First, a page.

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VW Says Semiconductor Shortage Won’t Be Fixed Until 2024

Any hopes that automakers once had that the semiconductor crisis might fade away this year seem to have evaporated. According to a senior executive from Volkswagen Group, the company doesn’t expect the chip supply problem to be fixed until 2024.

VW’s Chief Financial Officer, Arno Antlitz, made the comments last weekend in an interview with Boersen-Zeitung this weekend, claiming that supplies of semiconductors will improve this year and in 2023, but won’t be fully remedied until the middle of the decade.

“We see a structural undersupply in 2022, which is only likely to ease somewhat in the third or fourth quarter,” he said. “The situation should improve in 2023, but the structural problem will not yet have been fully resolved.”

Antlitz believes the problems will persist into 2024 because chip makers won’t be able to cope with increased demand, Automotive News Europe explained in a report. VW’s outlook tallies with that of BMW, which recently claimed that it expected the chip shortage to carry on through 2022.

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“I expect us to start seeing improvements at the latest next year, but we will still have to deal with a fundamental shortage in 2023,” BMW Group CEO, Oliver Zipse, told Neue Zuercher Zeitung.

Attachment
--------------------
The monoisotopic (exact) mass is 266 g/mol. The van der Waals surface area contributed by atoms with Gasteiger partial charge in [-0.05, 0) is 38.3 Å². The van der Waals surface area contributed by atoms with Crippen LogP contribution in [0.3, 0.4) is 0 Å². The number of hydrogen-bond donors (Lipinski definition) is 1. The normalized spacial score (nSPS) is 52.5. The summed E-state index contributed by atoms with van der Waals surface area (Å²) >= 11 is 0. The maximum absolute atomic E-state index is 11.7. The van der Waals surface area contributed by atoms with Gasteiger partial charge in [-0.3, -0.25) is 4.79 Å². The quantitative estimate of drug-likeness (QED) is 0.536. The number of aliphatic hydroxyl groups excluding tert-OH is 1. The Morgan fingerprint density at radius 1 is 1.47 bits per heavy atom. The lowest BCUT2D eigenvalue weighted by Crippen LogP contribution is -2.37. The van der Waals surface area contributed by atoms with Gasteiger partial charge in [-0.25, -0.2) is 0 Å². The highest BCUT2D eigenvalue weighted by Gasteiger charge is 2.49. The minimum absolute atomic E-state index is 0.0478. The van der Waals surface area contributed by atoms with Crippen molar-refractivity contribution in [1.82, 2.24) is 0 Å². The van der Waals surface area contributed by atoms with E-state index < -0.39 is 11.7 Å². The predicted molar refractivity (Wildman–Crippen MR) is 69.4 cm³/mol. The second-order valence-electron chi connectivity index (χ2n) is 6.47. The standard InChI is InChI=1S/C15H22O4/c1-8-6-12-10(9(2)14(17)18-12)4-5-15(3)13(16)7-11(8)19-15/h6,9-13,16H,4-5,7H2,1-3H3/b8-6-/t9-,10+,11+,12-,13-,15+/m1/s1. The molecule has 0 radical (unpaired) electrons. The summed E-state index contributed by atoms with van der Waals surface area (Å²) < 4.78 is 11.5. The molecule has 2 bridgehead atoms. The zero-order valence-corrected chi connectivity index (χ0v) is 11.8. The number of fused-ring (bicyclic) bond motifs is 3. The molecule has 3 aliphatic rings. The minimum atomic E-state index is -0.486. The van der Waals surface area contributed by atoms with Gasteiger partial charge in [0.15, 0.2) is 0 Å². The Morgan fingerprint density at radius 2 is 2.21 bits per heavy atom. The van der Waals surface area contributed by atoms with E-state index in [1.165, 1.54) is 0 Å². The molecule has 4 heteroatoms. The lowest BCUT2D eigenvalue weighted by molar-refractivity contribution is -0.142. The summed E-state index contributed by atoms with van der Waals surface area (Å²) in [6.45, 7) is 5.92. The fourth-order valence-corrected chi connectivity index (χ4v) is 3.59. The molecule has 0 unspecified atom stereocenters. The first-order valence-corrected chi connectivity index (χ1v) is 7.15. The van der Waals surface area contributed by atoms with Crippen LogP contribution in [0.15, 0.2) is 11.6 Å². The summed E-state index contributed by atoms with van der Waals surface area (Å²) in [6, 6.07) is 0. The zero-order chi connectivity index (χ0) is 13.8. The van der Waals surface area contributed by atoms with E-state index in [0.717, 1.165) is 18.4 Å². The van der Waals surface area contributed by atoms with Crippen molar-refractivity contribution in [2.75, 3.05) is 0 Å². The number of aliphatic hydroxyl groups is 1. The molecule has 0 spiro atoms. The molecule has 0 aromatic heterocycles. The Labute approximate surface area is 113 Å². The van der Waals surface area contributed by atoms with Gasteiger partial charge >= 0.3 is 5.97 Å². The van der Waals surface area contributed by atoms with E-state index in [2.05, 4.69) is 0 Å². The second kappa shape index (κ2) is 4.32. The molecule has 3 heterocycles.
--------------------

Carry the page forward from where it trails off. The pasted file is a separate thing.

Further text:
And if VW and BMW’s prediction is right, that’s really bad news for automakers struggling to recover from two years of car production limited by a combination of COVID-19 restrictions, chip shortages, and more recently, problems getting wiring harnesses from suppliers based in war-torn Ukraine.

Both BMW and VW have been forced to halt production for several days recently because of shortages of wiring harnesses. Antlitz says the supplier is operating on a single-shift, limiting supply and forcing VW to find alternate suppliers to meet demand, though claims this is only a temporary measure.

German carmakers in particular are also facing the prospect of further complications in the form of massive potential increases in energy costs as European countries seek alternatives to imported fuels from Russia.


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